December 1, 2010
Town Highway 36 over Lewis Creek, Charlotte
Attendance: VTRANS: J.B. McCarthy, Mike Hedges, Wayne Symonds, Scott Newman, Kaitlin O'Shea, Mark Sargent (project manager), Pam Thurber, and Bob McCullough (Historic Bridge Program); Vermont Division for Historic Preservation: Nancy Boone; Vanasse Hangen Brustlin, Inc., Consulting Engineers: Mark Colgan; Preservation Trust of Vermont: Eric Gilbertson; John Weaver (Vermont Covered Bridge Society); Town of Charlotte: Dean Block, Charles Russell, Marty Imick, and Hugh Lewis, Jr.
Introductory Presentation: J.B. McCarthy and Mark Colgan apologized for the oversight in not notifying town officials about the previous meeting in September and then discussed the town's concern about the need for its loaded highway maintenance truck, H25 loading, to use the bridge. The proposed alternative achieves only an H17 loading, adequate for school buses but not the maintenance vehicle. Town officials had inquired whether it would be possible to increase the secondary steel support system in order to achieve the H25 load. Subsequent discussion focused on the exact weight of the maintenance vehicle - loaded or partially loaded, and calculated the figure roughly to be between H23 and H25.
Mark Colgan explained that the engineering problem is not inadequate strength of the steel structural system but rather that the steel girders are more flexible than the combined timber truss-arch system and deflect to a greater extent when carrying loads, as much as an inch or more. Because the floor system of the Burr arch-truss is tied to the steel girders, the former flexes as much as the steel girders, creating excess stress on the joints of the arch-truss system. Eventually, that stress will cause the arch-truss system to fail. By limiting the loading to H17, the timber structure would be capable of carrying loads independently of the steel girders, the two structural systems could be separated, and the latter could serve as a secondary safety system functioning only during overloading.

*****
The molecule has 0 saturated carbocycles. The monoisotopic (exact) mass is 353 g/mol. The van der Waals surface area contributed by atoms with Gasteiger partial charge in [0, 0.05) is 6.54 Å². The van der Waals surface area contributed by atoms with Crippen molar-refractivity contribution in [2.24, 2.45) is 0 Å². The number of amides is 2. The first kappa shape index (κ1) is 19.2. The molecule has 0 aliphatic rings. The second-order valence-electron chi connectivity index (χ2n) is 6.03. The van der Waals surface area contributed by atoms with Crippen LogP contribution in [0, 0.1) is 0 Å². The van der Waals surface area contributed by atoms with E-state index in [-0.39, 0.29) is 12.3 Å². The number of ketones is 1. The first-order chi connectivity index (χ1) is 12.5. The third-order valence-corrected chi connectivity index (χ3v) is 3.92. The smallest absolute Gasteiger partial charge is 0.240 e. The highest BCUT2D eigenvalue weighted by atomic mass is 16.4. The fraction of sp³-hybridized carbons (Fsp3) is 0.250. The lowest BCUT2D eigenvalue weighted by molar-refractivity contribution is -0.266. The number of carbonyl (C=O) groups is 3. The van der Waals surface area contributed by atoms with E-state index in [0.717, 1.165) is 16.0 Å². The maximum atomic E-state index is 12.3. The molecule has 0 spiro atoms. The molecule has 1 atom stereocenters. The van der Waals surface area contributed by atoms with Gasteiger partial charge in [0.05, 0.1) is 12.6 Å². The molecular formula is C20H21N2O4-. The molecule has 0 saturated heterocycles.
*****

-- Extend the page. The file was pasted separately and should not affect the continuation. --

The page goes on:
Discussion. The discussion that followed framed the dilemma facing the committee, namely that continued use of the bridge by loaded town maintenance trucks will create excessive stresses on the bridge, ultimately damaging the bridge's historic structural and material integrity. However, should the town's maintenance vehicle be unable to use the bridge, the town would be forced to select an alternative route that is six miles longer (three miles each way), necessitates greater changes in elevation, and hinders the town's ability to clear and sand roads in the vicinity of the bridge in a timely way for school buses when snow or ice collects. Although Route 7 would reduce the extra length of an alternative route, town officials choose not to use that road because of the volume of traffic and speed of that traffic.
Committee members then began a dialogue about the various other alternatives available for consideration.
Recommendations. Each alternative considered requires engineering analysis, and Scott Newman requested that he be given an opportunity to review the project for compliance with Section 4(f) and Section 106 before additional engineering analysis is undertaken. Specifically, VTRANS and FHWA must consider whether the additional mileage and concerns associated with the available detour makes that alternative imprudent for purposes of satisfying Section 4(f). Whether a site for a new bridge exists, and the comparative costs for that bridge, must also be considered. The meeting concluded with agreement to investigate those issues prior to further engineering analysis, and with plans to schedule a third meeting at a convenient opportunity.
Meeting Adjourned: 12:05 P.M.